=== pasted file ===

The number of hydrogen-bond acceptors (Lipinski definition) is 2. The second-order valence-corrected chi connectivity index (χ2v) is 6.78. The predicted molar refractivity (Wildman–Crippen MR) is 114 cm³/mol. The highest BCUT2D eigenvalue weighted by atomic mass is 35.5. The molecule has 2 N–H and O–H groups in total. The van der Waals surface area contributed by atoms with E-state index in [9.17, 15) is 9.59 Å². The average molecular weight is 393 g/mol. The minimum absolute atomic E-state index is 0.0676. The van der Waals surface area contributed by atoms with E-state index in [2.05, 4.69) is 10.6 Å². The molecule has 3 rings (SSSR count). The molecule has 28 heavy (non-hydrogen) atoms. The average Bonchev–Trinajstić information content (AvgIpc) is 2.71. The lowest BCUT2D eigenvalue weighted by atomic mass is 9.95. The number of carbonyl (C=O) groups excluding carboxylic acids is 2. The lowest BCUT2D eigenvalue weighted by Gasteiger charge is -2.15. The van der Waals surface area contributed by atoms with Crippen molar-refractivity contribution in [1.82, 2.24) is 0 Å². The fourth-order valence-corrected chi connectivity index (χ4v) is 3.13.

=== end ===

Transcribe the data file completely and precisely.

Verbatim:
The number of hydrogen-bond acceptors (Lipinski definition) is 2. The second-order valence-corrected chi connectivity index (χ2v) is 6.78. The predicted molar refractivity (Wildman–Crippen MR) is 114 cm³/mol. The highest BCUT2D eigenvalue weighted by atomic mass is 35.5. The molecule has 2 N–H and O–H groups in total. The van der Waals surface area contributed by atoms with E-state index in [9.17, 15) is 9.59 Å². The average molecular weight is 393 g/mol. The minimum absolute atomic E-state index is 0.0676. The van der Waals surface area contributed by atoms with E-state index in [2.05, 4.69) is 10.6 Å². The molecule has 3 rings (SSSR count). The molecule has 28 heavy (non-hydrogen) atoms. The average Bonchev–Trinajstić information content (AvgIpc) is 2.71. The lowest BCUT2D eigenvalue weighted by atomic mass is 9.95. The number of carbonyl (C=O) groups excluding carboxylic acids is 2. The lowest BCUT2D eigenvalue weighted by Gasteiger charge is -2.15. The van der Waals surface area contributed by atoms with Crippen molar-refractivity contribution in [1.82, 2.24) is 0 Å². The fourth-order valence-corrected chi connectivity index (χ4v) is 3.13.